Arte Sella, Trentino
We'll start the list with a garden that's a little out of the ordinary. Arte Sella is a museum/art gallery in a park surrounded by mountains. All the artworks are made of natural materials and have been designed to interact with their surroundings. Walking the entire route takes four to five hours.
Giardini della Landriana, Lazio
Escape from Rome to visit these spectacular gardens – by car is easiest, but you can also travel by regional train and shuttle bus. The garden is split into 30 areas or 'rooms' each with a distinctive theme, offering a Mediterranean twist on the classic English style of garden. Head there in April to see the spectacular flower show.
Boboli Gardens, Florence
The Boboli Gardens were the inspiration for many European palace gardens – not least Versailles – and you'll see plenty of stunning architecture as you stroll around. Work on the gardens first began in the 15th century and at one time it was the home of the powerful Medici family. Highlights include the amphitheatre, Neptune's Fountain, and the Grotta Grande (Large Cave) with spectacular sculptures and frescoes.
Photo: Eva van Wassenhove/Flickr
Palermo Botanic Gardens
This 200-year-old garden is one of the main sights in Sicily's capital, and home to many weird and wonderful plants. An oasis of peace in the bustling city – make sure to check out the various kinds of cacti.
Villa Toepliz, Lombardy
In Varese, not far from Lake Como, you'll find this gorgeous park – one of the best examples of an Italian villa-park the country has to offer. Relax and enjoy the flowerbeds, fountains and trees, including some exotic species such as Himalayan cedars. Entry is free!
Castello Miramare, Trieste
The 19th-century castle alone is reason enough to visit, but its 22 hectare grounds include awe-inspiring cliffside views, tropical plants, and flower displays.
Villa Visconti Borromeo Litta, Lombardy
If you're using Milan as a base, consider a trip to Lianate to take in this hidden gem, little known among tourists. Don't miss the grotto dedicated to water nymphs, or the recently restored greenhouse, and consider taking a guided tour to learn about the history of the 16th-century villa.
Parco Giardino Sigurtà, Veneto
Try out the maze, take in the landscaped gardens, and introduce your children to the farm animals at this serene spot, which is Italy's largest garden. Explore all 60 hectares on foot, by bike or on the tourist train – make sure you allow plenty of time.
Photo: Gabriele Vincenzi/Flickr
Giardino Buonaccorsi, Le Marche
These gardens were painstakingly mapped out in the 1700's, following principles of symmetry and geometry – and they remain faithful to the original design. They're free to visit, and you'll be treated to intriguing statues, views for miles, and original automata, making for an unforgettable day out.
Gardino dei Giusti, Verona
Name-checked by German literary giant Goethe, these gardens in the romantic northern city are a must-visit. It was designed to celebrate contrasts and evoke both horror and harmony. You'll find a grotto, myriad water features, and a tower – climb it for views over the entire city.
Photo: Radomir Cernoch/Flickr
Rose Gardens, Rome
Opposite the Circo Massimo lies the Roman Rose Garden, first created in the 1930s and home to over 1000 varieties of roses. It's an ideal setting for a romantic stroll, but hides a darker past: the area once formed part of Rome's Jewish Ghetto, and housed the Jewish cemetery. Look closely and you'll see that the footpaths form the shape of a menorah in a nod to the district's past.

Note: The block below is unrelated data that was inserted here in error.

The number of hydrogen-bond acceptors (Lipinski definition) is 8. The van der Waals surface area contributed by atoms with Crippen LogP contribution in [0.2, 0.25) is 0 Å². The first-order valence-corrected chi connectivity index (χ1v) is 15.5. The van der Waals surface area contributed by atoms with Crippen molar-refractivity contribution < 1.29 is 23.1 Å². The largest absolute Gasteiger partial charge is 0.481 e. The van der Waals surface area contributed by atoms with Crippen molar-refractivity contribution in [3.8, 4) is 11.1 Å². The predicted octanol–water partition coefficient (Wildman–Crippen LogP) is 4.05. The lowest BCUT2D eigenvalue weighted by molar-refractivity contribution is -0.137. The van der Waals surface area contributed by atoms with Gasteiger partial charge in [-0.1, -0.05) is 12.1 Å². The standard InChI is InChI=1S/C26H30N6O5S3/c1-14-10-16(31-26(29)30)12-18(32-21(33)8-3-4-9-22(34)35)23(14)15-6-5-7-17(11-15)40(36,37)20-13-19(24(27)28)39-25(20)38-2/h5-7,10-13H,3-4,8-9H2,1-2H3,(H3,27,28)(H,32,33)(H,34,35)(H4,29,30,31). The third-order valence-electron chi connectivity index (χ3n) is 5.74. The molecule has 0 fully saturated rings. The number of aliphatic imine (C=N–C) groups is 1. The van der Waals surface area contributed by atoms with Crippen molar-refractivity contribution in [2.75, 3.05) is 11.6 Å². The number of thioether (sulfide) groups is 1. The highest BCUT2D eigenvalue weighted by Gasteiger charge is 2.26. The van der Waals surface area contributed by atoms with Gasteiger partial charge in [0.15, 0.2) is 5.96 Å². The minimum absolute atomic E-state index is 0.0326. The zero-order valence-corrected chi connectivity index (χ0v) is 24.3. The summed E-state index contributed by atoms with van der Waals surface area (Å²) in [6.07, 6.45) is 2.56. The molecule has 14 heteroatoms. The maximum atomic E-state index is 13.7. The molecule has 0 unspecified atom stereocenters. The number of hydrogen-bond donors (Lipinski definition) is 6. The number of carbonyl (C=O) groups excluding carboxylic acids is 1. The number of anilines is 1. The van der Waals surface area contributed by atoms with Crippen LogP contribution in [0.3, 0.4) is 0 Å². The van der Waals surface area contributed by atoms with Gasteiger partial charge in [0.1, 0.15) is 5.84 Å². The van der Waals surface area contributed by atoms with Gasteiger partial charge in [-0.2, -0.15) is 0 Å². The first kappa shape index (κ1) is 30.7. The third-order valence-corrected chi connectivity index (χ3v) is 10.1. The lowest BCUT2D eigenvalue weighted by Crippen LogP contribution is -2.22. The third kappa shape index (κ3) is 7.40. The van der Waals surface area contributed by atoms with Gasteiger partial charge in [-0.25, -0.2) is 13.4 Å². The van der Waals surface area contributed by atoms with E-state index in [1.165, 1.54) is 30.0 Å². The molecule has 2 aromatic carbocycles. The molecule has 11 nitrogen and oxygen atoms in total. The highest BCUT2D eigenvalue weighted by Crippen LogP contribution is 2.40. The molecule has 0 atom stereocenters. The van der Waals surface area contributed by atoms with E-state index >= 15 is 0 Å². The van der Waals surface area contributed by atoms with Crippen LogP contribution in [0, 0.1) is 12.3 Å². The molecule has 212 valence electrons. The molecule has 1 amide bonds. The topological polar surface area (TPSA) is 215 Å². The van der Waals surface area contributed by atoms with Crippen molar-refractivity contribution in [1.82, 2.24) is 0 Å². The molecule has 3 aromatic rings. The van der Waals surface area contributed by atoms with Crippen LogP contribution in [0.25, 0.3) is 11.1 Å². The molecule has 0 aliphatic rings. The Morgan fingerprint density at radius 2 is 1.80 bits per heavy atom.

Photo: Yannick Carer/Flickr
Giardini La Mortella, Ischia
If you're visiting bustling Naples or tourist-haven Capri, consider taking the time to explore their lesser-known neighbour Ischia, and this garden in particular. It's got plenty of character, with great views and a wide variety of plants. Music performances often take place here too, offering a treat for all the senses.
Giardini di Villa Monastero, Lake Como
You'll want to wander round these beautiful botanic gardens for hours, and they're incredibly photogenic. Plants from almost all over the world are able to grow here, and you can enjoy views over the lake.
Photo: Stew Dean/Flickr
Giardino di Ninfa, Lazio
You'll need to book a tour to see these gardens, and the guides will explain the history behind this magical spot. Prepare to be enchanted: Ninfa was at one time a busy medieval town, but was abandoned after a series of woes including struggles for ownership and a malaria outbreak. It wasn't until the 1900's that they were rediscovered and transformed into a botanical garden. Today, plants are entwined with the ruins, and you can cross the castle's moat to see inside. The only downside is that it can be tricky to get there – opening hours are limited and it's tough to reach from Rome on public transport.
Castello Ruspoli, Lazio
Yet another option for a day trip from Rome can be found in Viterbo at the magnificent Castello Ruspoli. The property still belongs to the ancient noble family, but you can explore the amazing Renaissance garden and relax by the plants and fountains.
Photo: Julia Maudlin/Flickr
Giardino Botanico Lama degli Ulivi, Puglia
Located in the town of Monopoli, the gnarled olive trees are the centre-piece of this garden. In total there are over 2000 species of plants from across the globe, and you should make sure you check out the incredible rock churches too.
Hanbury Botanic Gardens
Last but not least, it's another botanic garden, this one owned by Genoa's university. In addition to the incredible range of plants, you can see a Roman road, mosaics, grottos, and an unusual bronze dragon.
Photo: Tim Hage/Flickr
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This article was first published in March 2017.